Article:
Blackbirdan online journal of literature and the artsSpring 2022  Vol.21  No. 1
an online journal of literature and the arts
 print preview

Emily Dickinson’s Maid Remembers
Margaret (Maggie) Maher (1841–1924), an Irish domestic,
worked in the Dickinson household for three decades.

I churned the butter for the bread she made.
I filled the lamps she lit, then wiped away the soot.
Sometimes she even wrote the way I spoke—English balanced
on my Irish tongue—“Your letter this wet evening was a great
treat to me”—my words woven with hers, tucked
between dashes until I could no longer tell the difference.

Me in the kitchen, her in the pantry, we talked
as Girls do—Fond and late, though we were not girls
and I knew more of her than she ever did of me,
my memories of Ireland dissolving like ink in dishwater
or slops, Tipperary County, Ireland, the Mountain
of Women all places it seemed I had dreamed.

Emily lost herself in a reverie of making—
corn cakes, gingerbread, wine jelly molded in patterns
of roses or wheat—paper and pencil beside
the pastry board, her muse domestic but never small,
inspiration a cloud of flour in her hands, then a white wing—
her favorite verbs transformative: stir, sift, dissolve.

She wrote on scraps of anything—invitations, candy
wrappers, circulars, envelopes, lists. As the bread rose,
so did the phrases, words jotted like recipes—to make
a prairie it takes a clover and one bee equal to the rice cake
she made for company, nothing too small for that hot-as-coal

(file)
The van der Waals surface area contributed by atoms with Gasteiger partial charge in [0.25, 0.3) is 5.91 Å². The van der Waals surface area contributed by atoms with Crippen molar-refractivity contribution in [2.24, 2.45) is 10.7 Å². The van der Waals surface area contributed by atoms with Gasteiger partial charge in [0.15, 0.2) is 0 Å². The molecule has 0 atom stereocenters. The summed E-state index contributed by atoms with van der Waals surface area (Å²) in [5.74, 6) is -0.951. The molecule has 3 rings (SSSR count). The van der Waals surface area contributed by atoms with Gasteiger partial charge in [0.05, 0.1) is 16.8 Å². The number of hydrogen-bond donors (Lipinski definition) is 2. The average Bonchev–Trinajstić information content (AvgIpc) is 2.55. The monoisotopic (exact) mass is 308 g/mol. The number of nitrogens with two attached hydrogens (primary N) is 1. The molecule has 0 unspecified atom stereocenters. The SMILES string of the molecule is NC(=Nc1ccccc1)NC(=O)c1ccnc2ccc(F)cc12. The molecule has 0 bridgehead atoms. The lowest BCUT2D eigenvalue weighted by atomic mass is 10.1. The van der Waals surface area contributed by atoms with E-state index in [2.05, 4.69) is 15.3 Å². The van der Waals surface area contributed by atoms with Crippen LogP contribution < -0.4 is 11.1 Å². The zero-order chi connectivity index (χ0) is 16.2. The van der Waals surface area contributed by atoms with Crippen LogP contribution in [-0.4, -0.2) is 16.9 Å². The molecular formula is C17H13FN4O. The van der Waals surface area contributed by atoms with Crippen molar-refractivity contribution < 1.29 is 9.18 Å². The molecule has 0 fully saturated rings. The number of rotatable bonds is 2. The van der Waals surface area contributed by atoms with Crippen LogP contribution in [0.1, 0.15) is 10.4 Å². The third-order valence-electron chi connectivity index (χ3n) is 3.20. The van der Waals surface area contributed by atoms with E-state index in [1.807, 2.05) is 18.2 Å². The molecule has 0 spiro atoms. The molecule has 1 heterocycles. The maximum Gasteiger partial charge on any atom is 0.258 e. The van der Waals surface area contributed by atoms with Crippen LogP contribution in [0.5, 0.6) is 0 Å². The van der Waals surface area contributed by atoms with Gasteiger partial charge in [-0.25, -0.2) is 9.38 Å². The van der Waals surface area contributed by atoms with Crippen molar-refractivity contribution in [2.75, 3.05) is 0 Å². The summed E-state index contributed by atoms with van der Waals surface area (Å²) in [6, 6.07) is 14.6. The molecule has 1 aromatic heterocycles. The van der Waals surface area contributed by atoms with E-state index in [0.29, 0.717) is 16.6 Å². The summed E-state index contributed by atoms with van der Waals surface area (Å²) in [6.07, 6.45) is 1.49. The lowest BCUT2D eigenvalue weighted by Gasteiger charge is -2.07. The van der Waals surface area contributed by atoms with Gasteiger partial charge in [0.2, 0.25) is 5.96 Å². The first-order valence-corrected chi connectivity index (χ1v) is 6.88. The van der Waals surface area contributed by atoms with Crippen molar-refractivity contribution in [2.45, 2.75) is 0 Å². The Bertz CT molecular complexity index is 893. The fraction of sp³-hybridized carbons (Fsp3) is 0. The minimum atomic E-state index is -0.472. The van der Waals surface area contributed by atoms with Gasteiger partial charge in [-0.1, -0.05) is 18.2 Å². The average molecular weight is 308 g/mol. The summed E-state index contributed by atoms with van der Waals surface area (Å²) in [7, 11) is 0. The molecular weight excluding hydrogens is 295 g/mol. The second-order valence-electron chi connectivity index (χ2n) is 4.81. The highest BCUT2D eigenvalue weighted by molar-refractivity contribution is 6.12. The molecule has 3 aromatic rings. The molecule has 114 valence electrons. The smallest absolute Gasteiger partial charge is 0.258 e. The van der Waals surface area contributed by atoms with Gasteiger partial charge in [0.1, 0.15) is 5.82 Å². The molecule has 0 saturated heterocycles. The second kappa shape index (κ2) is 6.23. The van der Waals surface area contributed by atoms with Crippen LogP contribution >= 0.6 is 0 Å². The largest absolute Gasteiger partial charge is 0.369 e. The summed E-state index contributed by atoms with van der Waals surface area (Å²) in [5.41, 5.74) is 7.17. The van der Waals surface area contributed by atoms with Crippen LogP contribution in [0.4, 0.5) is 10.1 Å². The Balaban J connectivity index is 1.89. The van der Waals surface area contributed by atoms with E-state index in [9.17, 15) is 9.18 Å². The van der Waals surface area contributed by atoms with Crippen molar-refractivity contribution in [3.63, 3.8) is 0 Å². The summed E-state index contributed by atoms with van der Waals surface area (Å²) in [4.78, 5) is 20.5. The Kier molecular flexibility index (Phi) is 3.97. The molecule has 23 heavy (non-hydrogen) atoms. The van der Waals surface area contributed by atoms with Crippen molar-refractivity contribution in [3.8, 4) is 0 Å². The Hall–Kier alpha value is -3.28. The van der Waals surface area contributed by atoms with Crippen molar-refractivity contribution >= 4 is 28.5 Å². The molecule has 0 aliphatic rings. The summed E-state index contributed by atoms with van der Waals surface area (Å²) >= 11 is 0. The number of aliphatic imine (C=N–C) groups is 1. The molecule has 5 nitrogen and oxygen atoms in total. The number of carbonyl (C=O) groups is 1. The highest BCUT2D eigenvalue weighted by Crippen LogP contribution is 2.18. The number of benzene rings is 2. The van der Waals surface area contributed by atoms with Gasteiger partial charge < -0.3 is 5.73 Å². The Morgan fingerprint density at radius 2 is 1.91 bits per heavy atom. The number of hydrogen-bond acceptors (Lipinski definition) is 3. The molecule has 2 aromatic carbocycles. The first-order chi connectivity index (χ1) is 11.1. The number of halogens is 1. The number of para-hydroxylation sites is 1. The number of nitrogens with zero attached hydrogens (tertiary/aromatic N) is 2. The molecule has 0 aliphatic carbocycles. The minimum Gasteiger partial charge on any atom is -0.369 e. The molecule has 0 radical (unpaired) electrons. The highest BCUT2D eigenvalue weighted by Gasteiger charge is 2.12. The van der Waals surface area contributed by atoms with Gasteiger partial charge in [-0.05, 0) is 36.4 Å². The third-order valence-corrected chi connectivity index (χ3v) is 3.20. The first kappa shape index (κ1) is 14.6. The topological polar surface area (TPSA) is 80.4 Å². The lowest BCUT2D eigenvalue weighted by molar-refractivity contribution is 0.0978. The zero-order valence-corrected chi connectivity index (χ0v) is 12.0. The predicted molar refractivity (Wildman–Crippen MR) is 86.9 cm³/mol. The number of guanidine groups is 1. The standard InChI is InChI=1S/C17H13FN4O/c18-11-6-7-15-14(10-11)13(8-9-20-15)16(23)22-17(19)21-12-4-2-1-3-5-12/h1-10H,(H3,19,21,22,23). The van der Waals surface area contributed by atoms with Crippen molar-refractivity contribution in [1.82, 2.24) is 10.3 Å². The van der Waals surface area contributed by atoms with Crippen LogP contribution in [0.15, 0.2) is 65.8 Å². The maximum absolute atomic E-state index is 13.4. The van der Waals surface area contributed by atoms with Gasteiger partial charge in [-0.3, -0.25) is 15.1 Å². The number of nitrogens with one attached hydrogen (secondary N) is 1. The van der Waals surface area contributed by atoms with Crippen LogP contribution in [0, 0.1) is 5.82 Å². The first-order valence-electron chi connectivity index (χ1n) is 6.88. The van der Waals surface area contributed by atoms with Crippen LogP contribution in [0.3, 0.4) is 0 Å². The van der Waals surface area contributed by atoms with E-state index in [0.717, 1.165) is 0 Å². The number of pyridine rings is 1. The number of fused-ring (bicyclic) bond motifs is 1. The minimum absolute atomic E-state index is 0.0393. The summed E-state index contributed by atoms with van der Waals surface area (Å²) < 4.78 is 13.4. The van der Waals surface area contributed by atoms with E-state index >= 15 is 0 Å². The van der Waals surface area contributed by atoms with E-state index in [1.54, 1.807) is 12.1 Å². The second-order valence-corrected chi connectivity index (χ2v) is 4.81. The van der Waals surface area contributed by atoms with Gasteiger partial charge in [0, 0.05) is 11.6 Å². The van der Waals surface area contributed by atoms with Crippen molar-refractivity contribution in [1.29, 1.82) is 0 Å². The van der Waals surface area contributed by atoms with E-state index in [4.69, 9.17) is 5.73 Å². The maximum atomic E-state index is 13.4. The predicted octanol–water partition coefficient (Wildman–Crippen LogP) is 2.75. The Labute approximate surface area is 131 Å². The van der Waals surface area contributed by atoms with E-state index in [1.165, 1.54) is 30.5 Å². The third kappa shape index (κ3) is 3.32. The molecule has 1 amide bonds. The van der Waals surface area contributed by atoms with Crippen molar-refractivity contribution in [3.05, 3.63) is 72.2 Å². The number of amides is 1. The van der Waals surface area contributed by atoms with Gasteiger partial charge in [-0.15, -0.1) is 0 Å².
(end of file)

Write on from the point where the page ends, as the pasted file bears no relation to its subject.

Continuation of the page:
-in-the-stove attention, no boundary line to art.

If you look for me in her letters, you’ll only see a glimpse—
Maggiewarm and wild and mighty,
Maggiegood and noisy, the North Wind of the Family,
but Sweets without a Salt would at the last cloy.
I saved her from housework.
I brought her the world.

When her cherry bureau filled with poems—drafts
held together with straight pins like squares for a quilt—
I offered the trunk I’d brought from Ireland as storage
for the ones she’d finished and sewn into little books.
She made me promise to destroy them when she died.
Did she ask knowing I would disobey her?

Her sister burned her letters as requested.
But those poems were the world where we’d lived,
that green and yellow kitchen—a gift shop now—
a place where dreams were couriers, her words
about them ferocious, combustible, too alive to unsay.
I could not bring myself to do it.

I saved the only picture of her too—
that daguerreotype one no one liked,
but by which the world now knows her.
I couldn’t give up that direct gaze, like the Sherry
in the Glass, the severe part in the chestnut hair,
the velvet ribbon crossed each day at her throat.

When her world went dark that day as she
made a loaf cake with [me], I was not afraid,
though it was two years till the coachman kindly stopped,
her dying not Eternity, but a hard road we took together till
she was Called Back, her stubby pencil falling from her hand.
I wiped her brow with cool cloths, changed the stinking,

sweat-soaked batiste gown, bathed the narrow, cinnamon-
freckled body no man had wed, listening until the end
for what she did and did not say, her way ever slant
and indirection. Thirty years, I worked in that house,
seventeen beside her. California beckoning, I never
meant to stay. But a community of feeling

sprang up between us, the Invisible grown neighborly.
There’s Ransom in a voice, she said once, as I know
there’s voltage in a charge. The busy wicks our lives
were made the whole house bright. But it’s the kitchen
I remember, door open on her garden, how all our
summer afternoons to me have had so many wings.  

The italicized words are from Emily Dickinson's poems and letters. Much of the information about Margaret Maher's life and details of the Dickinson household, as well as some of the language in the poem, are taken from Aífe Murray's wonderful book, Maid as Muse: How Servants Changed Emily Dickinson's Life and Language.

return to top